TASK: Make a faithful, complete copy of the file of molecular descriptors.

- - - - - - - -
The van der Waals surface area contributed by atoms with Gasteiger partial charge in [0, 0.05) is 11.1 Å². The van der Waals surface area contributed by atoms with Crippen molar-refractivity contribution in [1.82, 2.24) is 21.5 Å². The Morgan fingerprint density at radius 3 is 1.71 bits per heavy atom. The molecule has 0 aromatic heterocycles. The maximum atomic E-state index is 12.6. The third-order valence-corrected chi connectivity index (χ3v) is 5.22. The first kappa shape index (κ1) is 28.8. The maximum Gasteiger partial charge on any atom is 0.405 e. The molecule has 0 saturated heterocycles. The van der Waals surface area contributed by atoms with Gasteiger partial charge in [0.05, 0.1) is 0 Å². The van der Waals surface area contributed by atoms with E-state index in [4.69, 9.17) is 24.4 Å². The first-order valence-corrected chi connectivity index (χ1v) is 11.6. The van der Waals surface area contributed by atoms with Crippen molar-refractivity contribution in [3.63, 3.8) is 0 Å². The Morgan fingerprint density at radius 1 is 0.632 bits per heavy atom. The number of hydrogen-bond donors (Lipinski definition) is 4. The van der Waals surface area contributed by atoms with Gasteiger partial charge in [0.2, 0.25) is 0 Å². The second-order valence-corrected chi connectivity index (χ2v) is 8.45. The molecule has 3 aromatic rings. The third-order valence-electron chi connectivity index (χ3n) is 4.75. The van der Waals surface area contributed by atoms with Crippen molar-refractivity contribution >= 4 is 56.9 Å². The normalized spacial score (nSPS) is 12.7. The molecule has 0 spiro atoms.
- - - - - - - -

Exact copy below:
The van der Waals surface area contributed by atoms with Gasteiger partial charge in [0, 0.05) is 11.1 Å². The van der Waals surface area contributed by atoms with Crippen molar-refractivity contribution in [1.82, 2.24) is 21.5 Å². The Morgan fingerprint density at radius 3 is 1.71 bits per heavy atom. The molecule has 0 aromatic heterocycles. The maximum atomic E-state index is 12.6. The third-order valence-corrected chi connectivity index (χ3v) is 5.22. The first kappa shape index (κ1) is 28.8. The maximum Gasteiger partial charge on any atom is 0.405 e. The molecule has 0 saturated heterocycles. The van der Waals surface area contributed by atoms with Gasteiger partial charge in [0.05, 0.1) is 0 Å². The van der Waals surface area contributed by atoms with E-state index in [4.69, 9.17) is 24.4 Å². The first-order valence-corrected chi connectivity index (χ1v) is 11.6. The van der Waals surface area contributed by atoms with Crippen molar-refractivity contribution in [3.63, 3.8) is 0 Å². The Morgan fingerprint density at radius 1 is 0.632 bits per heavy atom. The number of hydrogen-bond donors (Lipinski definition) is 4. The van der Waals surface area contributed by atoms with Gasteiger partial charge in [0.2, 0.25) is 0 Å². The second-order valence-corrected chi connectivity index (χ2v) is 8.45. The molecule has 3 aromatic rings. The third-order valence-electron chi connectivity index (χ3n) is 4.75. The van der Waals surface area contributed by atoms with Crippen molar-refractivity contribution >= 4 is 56.9 Å². The normalized spacial score (nSPS) is 12.7. The molecule has 0 spiro atoms.